By David Knox
TRUSSVILLE — The Alabama High School Athletic Association approved through its Central Board of Control the new reclassification and alignments for the 2018-19 and 2019-20 school years last week.
The AHSAA retains its seven class makeup (in most sports) ranked by school enrollment and then aligned by geography. Class 7A retains 32 schools with varying numbers in each class down to 1A. Class 6A has 55 football-playing schools, for example.
Several area schools are greatly impacted this time around by the biennial process. The biggest news is that Hewitt-Trussville has been moved from Class 7A, Region 4 to 7A-3.
Regions are not conferences or leagues in that they don’t continue but are reconfigured every two years, but as a group often have several of the same schools due to location and minimal fluctuation in school enrollment over time.
Hewitt-Trussville was in a Class 7A, Region 3 during the first two years of the Josh Floyd era. The Huskies competed against the likes of Hoover, Spain Park, Vestavia Hills, Oak Mountain, Mountain Brook, Thompson and Tuscaloosa County. The Huskies had reasonable success, finishing fourth and third, making the playoffs both seasons in what Alabama high school fans like to call the “SEC West” of Alabama high school football due to its high level of competitiveness.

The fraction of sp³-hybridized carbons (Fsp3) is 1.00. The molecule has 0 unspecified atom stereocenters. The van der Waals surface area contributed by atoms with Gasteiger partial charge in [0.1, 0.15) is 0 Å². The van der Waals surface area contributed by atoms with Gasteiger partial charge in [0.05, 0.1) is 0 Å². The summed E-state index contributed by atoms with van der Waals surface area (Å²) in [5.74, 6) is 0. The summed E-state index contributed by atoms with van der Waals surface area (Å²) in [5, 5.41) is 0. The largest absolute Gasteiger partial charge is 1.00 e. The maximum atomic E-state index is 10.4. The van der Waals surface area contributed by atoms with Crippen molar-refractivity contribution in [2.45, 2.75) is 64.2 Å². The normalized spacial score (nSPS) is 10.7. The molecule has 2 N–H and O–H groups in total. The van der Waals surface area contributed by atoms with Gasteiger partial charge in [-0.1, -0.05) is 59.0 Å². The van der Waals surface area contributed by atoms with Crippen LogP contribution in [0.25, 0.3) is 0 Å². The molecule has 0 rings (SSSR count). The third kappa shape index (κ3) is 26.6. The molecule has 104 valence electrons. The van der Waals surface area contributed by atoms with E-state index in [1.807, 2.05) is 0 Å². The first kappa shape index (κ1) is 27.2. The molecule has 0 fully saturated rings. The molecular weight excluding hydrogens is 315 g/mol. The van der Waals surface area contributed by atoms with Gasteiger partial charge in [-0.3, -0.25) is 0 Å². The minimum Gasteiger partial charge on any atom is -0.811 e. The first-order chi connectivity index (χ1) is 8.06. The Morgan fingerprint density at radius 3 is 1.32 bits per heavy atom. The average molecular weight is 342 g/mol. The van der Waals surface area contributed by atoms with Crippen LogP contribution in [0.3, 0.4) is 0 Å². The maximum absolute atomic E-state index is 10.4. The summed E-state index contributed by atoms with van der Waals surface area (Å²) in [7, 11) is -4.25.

The past two years have seen Hewitt in Region 4, primarily filled with schools from the Huntsville metro area plus Gadsden City and Hewitt. The Huskies dominated, taking two region titles and going unbeaten in region play.
The new 7A-3 will consist of Hewitt, Hoover, Spain Park, Mountain Brook, Vestavia Hills, Thompson, Oak Mountain and Tuscaloosa County. Hewitt is the only “newcomer.” Huffman dropped to Class 6A and will join a region with Clay-Chalkville and Pinson Valley.
Trussville City Schools Athletics Director Lance Walker said the move back brings positives and challenges, but his position and that of the coaches and players is that wherever Hewitt is placed, the Huskies are ready to go and compete and enjoy the experience.
“Coming back to Birmingham, I think people are kind of excited,” Walker said. “Our kids grew up in youth sports playing the Mountain Brooks and Vestavias and now they’ll be able to recapture those rivalries.
“From a fan’s standpoint, it’s easier on our supporters going to region games and for our home games we’ll have more fans there just because of the proximity to the other schools.”
Hoover is playing for another state football championship Friday, and the Bucs were runner-up in the region to resurgent Thompson. There are no misconceptions about the difficulty level.
“It’s certainly going to be a challenge, but I think it’ll bring out the best in us. To get where you want to be, you’re going to have to eventually beat these teams.”
The new 7A-4 doesn’t add a Birmingham area team; Florence and Austin both moved up from 6A and join Gadsden City, Bob Jones, James Clemens, Sparkman, Huntsville and Grissom. Buckhorn dropped to 6A.